Spring, 2003. I was a student at Rochester Institute of Technology, where I had recently defected from the School of Film and Animation in the hopes of pursuing a degree in English elsewhere. Even after leaving SOFA, however, I would often attend departmental events and film screenings (I was particularly fond of the end-of-term student film critiques, which were open to the public and which stretched on for days). So when I saw a flyer publicizing a program of short films by Bill Morrison, introduced by the filmmaker, I was intrigued and ended up going with my then-roommate. I was immediately struck by the panache of Morrison’s work, most of which utilizes found footage from the early twentieth century. My roommate had a more difficult time with it; I can remember him turning to me halfway through Morrison’s The Death Train (1993) and saying, “I can’t watch anymore of this—sorry!”, and splitting. I stayed for the rest of The Death Train, though I was more taken with two of Morrison’s shorts from the early 1990s: Footsteps (1992), a woozy mélange of footage from old jungle adventure movies, and the elegiac Photo Op (1992), which evokes an eerie post-war Europe.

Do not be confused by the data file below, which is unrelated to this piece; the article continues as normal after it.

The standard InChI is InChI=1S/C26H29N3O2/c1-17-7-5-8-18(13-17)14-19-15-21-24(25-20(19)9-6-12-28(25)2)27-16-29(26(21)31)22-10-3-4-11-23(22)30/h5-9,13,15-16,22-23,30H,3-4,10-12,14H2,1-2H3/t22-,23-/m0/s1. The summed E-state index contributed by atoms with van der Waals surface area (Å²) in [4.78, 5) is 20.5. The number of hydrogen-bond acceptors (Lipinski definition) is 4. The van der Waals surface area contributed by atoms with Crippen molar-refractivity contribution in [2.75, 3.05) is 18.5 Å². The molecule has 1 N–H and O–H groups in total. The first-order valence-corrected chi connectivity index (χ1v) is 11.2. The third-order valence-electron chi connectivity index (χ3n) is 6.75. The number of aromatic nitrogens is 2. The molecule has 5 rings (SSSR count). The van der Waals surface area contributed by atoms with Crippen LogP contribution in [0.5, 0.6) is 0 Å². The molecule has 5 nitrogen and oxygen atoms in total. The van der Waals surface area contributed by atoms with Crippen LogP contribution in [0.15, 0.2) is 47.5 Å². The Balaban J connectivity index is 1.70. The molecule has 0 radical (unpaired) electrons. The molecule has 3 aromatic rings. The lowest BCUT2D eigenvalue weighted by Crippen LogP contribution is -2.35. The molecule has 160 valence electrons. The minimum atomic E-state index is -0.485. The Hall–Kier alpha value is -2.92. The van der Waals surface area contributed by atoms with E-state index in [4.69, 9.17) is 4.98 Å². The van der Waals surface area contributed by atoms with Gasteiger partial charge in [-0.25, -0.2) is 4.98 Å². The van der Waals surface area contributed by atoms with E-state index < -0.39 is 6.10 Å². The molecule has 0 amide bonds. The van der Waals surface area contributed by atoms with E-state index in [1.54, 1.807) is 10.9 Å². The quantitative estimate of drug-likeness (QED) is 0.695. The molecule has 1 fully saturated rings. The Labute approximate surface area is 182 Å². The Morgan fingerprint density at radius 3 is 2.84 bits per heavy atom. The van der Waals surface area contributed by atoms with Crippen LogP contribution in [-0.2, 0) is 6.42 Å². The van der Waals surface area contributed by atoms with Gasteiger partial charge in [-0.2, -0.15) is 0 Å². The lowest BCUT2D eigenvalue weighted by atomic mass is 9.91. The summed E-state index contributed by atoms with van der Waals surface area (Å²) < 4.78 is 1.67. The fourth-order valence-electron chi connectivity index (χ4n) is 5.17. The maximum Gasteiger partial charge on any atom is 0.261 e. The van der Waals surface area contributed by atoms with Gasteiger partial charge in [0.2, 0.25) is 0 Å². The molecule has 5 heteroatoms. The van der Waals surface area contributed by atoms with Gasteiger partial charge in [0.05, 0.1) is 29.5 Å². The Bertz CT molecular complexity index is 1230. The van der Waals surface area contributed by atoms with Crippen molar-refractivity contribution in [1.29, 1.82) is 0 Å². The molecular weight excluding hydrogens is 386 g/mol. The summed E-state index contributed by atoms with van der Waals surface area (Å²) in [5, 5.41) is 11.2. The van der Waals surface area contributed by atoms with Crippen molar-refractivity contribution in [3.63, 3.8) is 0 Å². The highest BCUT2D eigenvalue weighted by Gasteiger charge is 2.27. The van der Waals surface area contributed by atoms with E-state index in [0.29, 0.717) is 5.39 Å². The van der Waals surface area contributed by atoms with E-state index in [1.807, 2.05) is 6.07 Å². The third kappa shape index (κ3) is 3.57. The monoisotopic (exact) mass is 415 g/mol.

It wasn’t until this week that I finally saw Decasia (2003), Morrison’s magnum opus, a paean to decaying, unidentified, and/or abandoned film footage. Decasia is a kind of bird’s nest of a film, assembled as it is out of wasted scraps and fragments of other films that have been cast off, forgotten, and left to rot. Spliced together, they become fascinating curiosities. Taken out of context, these silent images—many of them badly damaged—are like the flickers of a half-remembered dream; some of them are poignant, others arresting, still others surreal, baffling. What’s interesting about Decasia is that even as Morrison seems to lament the loss of these unremembered and unpreserved films he also makes their decay into something beautiful in its own right. Those splotches and burns and disintegrations create visual patterns that recall the work of a very different experimental filmmaker, Stan Brakhage, for whom painting, scratching, or attaching organic material onto the negative became a way of creating mesmerizing abstract compositions. Morrison’s mutilated images are the archive of cinema history, a faint trace of what has been left behind, and a reminder that there, too, lies a curious kind of beauty.